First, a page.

Dirk Koring, is German, was born in Australia and lived and worked in Central America, the Caribbean and Europe before joining VMCC in 2001. “In today’s increasingly more homogenous marketplaces, the cars Volvo develops must have appeal everywhere. Probably the single most important trend underway today is the growing role of women, especially younger females, as trend-setters in influencing their peers, boyfriends, husbands and even parents. Studies show that the next generation of women in the industrialized world will probably be higher earners than men. Younger women already have a more focused life script than their male counterparts.”
Some of the designers
Geza Loczi, VMCC’s director of design, was behind Volvo’s V70 and S60 models. He first worked with Volvo in 1983 and was a founder member of VMCC in 1986. He says one of his jobs as a designer is to question the engineers: “That means you have to be really sharp with your design reasoning because neither the engineers nor the customers will accept you saying ‘well, it looks great!’” Working for Volvo in California is not a job, but a lifestyle, says Loczi. “Passion is everything. Getting the right balance is about working with integrity. You have to want to make a difference. Our strength at VMCC is the way we balance the key issues of design, engineering and business in a holistic way.”
Doug Frasher, VMCC’s strategic design chief, has a passion for everything with wheels, two or four, and working for Volvo Cars at VMCC has been an ultimate experience. “My first memory of a car is the Volvo PV that my father ran,” he recalls. Behind Volvo S80 and XC90 models as well as the conceptual Environmental Conceptual Car (ECC), Frasher believes VMCC’s greatest attribute is its holistic problem-solving approach: “We really do distinguish ourselves by seeing the Big Picture beyond design and styling, understanding our cars must touch an emotional chord yet remain timeless and solidly rooted in Volvo’s values.”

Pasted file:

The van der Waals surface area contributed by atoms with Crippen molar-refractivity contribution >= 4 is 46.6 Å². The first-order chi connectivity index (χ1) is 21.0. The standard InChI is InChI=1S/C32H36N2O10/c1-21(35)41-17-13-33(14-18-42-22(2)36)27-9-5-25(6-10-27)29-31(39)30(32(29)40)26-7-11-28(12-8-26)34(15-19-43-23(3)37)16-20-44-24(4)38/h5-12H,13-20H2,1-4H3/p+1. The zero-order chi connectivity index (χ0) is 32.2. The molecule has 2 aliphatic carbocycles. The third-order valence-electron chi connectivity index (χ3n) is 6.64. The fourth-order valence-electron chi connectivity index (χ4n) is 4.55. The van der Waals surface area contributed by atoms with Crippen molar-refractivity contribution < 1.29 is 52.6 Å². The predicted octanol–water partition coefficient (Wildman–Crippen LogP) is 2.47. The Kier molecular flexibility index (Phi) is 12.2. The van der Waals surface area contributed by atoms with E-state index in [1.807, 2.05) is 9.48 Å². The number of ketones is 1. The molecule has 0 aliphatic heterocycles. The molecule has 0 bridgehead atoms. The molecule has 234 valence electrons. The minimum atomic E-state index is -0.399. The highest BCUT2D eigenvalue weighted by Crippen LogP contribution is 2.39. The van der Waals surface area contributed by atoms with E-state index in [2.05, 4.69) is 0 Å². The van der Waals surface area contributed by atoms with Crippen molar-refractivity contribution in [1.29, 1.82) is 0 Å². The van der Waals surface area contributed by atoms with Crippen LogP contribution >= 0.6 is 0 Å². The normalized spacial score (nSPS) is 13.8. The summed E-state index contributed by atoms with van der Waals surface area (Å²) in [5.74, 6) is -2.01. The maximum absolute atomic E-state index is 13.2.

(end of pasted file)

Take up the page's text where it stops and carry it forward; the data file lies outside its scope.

Alexis Senter, 30, a graphic designer graduate who joined VMCC in 2002, has a passion for identifying the right color and trim ‘feel’ on all surfaces, including plastic housings, carpets, cloth and leather seat materials and exterior paint. That’s not so easy when trying to take different cultural preferences into the equation: “Europeans are generally more colorful, while in the US people tend to be more conservative. In Japan, it’s pinks and purples, and in South America people like big, strong colors”. Senter is happy Volvo Cars places such importance on getting interior styling ‘right’: “Car makers traditionally have paid more attention to exterior design. We are really challenged to get out of our comfort zones to deliver exciting interior design stuff giving our customers real choice to express their own individuality.”
Tisha Johnson, 33, has worked as an interior designer with VMCC since 1999. “I’m spending a lot of time just now identifying materials we could use in our interiors that is not just recyclable but actually goes beyond bio-degradable, materials that can ‘feed’ the environment,” she says. Johnson says she is driven by the desire to make the world more beautiful, not just esthetically but also in creating products that improve the environment and quality of life. “I buy heavily into the Scandinavian design heritage of Volvo, the equilibrium, harmony and balance."
Volvo Car Corporation sold 415,000 cars in 2003 in more than 100 markets globally. Making cars since 1927 and employing 28,000 people, Volvo Car Corporation is a member of the Ford Premier Automotive Group.